Whether or not you’ve set foot on it or not, you’re probably at least vaguely familiar with the High Line. Immaculately manicured and unceasingly mobbed, the linear park situated atop an old railway line spans Manhattan's Far West Side — a once-colorful (read: slightly dodgy, plenty gritty and completely enchanting) area that’s been buffed, polished and primped beyond recognition in recent years to make way for shiny new luxury developments and hordes of well-heeled out-of-towners.
Since the first phase of the High Line was completed in 2009, a host of other works of defunct and abandoned urban infrastructure have been reborn in the same mold; high-profile projects, some realized and some not, that transform blighted eyesores into innovative and smartly designed public spaces. The list is an ever-expanding one, with many but certainly not all of these projects sharing a common trait: they’re elevated.
The Design Trust for Public Space, the New York City-based nonprofit organization that conducted the 2001 feasibility study that eventually lead to the creation of the High Line, has also recognized the untapped potential in unloved and overlooked spaces existing directly beneath existing elevated infrastructure: subway lines, highways, railway bridges and the like. In fact, New York City is home to nearly 700 miles of these neglected nooks and crannies — an area roughly four times the size of Central Park.
Many tucked-away “el-spaces” remain largely hidden away out of sight and out of mind to a majority of Big Apple residents and visitors — and sometimes for good reason as these largely deserted and dimly lit areas can be a bit iffy. They’re often viewed as places to be avoided, bypassed, taken the long away around. The Design Trust for Public Space views them as an opportunity for regeneration and renewal. And in an increasingly cramped metropolis, every little bit of space that can be used for the public good matters.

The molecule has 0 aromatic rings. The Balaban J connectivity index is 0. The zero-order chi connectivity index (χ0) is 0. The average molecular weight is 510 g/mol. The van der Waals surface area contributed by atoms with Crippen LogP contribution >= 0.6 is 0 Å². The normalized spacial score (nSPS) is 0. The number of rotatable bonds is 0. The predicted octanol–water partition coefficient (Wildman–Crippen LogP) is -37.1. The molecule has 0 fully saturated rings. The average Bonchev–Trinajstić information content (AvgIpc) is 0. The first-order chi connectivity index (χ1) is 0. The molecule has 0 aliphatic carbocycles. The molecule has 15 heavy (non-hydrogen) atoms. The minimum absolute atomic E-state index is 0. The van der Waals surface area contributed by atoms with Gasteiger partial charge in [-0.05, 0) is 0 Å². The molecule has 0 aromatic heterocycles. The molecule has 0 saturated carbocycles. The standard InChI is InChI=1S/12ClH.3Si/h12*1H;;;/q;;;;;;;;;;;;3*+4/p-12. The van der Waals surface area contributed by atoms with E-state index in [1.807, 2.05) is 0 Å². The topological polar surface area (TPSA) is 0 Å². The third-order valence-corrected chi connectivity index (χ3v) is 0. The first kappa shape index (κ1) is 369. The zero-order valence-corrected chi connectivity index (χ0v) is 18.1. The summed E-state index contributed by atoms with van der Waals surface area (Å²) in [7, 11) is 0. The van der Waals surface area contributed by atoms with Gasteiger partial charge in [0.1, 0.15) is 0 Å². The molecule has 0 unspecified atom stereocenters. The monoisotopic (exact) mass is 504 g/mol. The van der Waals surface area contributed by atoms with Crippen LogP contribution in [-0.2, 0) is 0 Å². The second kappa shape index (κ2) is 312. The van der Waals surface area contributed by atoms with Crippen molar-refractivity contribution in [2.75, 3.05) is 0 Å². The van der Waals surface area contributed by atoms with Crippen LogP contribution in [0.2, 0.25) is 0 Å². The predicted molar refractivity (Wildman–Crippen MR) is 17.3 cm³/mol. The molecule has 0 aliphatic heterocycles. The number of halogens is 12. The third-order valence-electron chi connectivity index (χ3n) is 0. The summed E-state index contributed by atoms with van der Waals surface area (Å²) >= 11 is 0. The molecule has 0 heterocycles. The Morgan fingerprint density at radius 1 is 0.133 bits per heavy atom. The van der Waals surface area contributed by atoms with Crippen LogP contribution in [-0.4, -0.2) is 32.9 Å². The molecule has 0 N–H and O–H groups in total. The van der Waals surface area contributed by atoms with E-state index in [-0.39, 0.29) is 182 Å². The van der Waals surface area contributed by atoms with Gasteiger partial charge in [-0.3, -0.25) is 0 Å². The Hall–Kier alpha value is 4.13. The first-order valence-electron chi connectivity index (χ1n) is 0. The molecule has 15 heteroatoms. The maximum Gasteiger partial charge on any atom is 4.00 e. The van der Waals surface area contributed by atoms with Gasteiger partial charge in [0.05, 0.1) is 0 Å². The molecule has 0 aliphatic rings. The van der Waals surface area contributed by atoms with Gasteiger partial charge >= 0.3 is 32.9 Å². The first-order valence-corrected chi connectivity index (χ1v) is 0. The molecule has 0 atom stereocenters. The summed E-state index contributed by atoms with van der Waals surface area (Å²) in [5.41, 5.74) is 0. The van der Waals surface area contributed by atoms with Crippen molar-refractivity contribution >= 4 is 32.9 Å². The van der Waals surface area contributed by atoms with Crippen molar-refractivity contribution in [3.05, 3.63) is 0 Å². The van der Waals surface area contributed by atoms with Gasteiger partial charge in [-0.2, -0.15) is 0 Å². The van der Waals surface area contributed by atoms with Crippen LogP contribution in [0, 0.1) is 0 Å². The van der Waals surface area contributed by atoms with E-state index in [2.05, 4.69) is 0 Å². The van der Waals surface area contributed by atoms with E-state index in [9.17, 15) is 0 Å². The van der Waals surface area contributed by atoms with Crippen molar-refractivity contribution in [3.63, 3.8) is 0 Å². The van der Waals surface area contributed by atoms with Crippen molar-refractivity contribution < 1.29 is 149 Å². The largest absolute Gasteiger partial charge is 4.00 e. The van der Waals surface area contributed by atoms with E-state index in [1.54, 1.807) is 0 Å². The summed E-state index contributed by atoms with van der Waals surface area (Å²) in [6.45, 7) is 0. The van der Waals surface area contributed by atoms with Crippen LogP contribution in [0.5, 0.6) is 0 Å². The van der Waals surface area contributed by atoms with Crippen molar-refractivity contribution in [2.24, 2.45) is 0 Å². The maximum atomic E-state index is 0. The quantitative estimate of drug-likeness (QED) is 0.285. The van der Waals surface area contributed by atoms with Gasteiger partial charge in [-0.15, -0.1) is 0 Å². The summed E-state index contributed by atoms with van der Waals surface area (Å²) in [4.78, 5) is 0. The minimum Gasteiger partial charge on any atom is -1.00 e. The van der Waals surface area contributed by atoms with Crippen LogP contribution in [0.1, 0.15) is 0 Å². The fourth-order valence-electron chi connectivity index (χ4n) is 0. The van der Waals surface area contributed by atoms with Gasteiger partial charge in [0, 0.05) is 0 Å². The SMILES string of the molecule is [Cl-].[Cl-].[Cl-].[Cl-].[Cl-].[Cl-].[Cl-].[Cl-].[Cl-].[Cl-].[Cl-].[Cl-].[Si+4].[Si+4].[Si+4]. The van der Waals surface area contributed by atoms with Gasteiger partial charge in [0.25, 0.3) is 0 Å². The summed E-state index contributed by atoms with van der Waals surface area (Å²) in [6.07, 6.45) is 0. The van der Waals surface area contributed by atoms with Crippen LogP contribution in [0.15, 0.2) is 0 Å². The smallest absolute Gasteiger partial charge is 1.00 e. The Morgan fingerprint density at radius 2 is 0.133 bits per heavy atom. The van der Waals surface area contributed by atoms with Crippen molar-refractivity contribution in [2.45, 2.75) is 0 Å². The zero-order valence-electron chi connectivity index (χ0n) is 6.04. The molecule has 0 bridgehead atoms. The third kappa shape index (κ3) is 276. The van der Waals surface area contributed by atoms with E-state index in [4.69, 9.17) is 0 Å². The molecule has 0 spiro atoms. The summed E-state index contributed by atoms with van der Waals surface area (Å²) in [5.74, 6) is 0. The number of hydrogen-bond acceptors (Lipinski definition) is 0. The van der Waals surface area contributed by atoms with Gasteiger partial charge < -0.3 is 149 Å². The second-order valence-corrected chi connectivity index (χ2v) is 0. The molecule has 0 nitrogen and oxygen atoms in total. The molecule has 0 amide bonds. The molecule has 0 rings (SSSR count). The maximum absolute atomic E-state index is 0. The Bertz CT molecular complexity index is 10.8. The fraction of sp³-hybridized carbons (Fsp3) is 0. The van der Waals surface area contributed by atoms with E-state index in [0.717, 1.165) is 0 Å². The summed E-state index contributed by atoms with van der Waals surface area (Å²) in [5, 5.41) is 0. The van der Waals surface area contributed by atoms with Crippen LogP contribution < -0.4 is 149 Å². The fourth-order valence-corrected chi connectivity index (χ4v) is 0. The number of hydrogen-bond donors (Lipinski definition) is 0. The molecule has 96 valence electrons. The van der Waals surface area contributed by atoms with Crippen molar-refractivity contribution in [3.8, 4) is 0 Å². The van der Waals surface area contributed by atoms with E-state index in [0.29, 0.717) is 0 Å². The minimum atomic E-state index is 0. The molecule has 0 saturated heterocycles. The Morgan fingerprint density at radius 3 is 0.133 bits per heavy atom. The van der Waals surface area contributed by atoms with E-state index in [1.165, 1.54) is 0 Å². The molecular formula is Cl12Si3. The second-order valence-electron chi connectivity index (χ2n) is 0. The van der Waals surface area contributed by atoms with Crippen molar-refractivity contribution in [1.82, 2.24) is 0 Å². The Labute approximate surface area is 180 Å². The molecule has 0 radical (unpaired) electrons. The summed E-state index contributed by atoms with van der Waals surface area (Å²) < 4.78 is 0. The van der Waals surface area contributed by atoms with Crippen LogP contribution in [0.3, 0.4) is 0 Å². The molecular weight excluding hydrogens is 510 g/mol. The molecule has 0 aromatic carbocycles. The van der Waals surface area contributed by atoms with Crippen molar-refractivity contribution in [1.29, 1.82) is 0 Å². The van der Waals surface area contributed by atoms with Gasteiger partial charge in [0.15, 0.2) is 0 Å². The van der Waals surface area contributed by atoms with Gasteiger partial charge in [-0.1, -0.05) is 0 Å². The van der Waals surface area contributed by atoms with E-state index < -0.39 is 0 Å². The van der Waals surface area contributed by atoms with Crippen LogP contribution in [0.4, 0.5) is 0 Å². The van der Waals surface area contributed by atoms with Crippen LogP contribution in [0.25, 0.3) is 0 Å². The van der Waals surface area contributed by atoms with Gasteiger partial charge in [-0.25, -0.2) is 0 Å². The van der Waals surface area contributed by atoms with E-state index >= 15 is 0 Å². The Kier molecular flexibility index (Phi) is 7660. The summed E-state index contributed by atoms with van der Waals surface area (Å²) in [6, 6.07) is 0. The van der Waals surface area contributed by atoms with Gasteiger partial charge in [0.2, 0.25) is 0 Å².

Published in June following a two-year study conducted by the Design Trust in partnership with the Department of Transportation, “Under the Elevated: Reclaiming Space, Connecting Communities” sheds light on seven elevated infrastructure-cloaked parcels ripe for reclamation. Together, these spaces “represent an untapped public asset that has the potential to radically transform New York’s urban fabric.”
Writes Department of Transportation Commissioner Polly Trottenberg in the prefaces to the study:
‘Under the Elevated’ puts New York City at the forefront of the growing national and international trend of addressing and reclaiming aging elevated transportation infrastructure and the spaces associated with it. It is the first major urban initiative to propose a comprehensive approach in dealing with these spaces citywide.
The seven different core case studies spotlighted in the study are spread across four of the five boroughs: the Gowanus Expressway (Brooklyn), Broadway Junction (Brooklyn), Southern Boulevard (Bronx), Division Street (Manhattan), the Kew Gardens Interchange (Queens), Highbridge Park (Manhattan) and, last but not least, the Queensboro Bridge (Queens and Manhattan).
Broadway Junction, a hub of elevated subway lines in the East New York section of Brooklyn. (Photo: molybedena/flickr)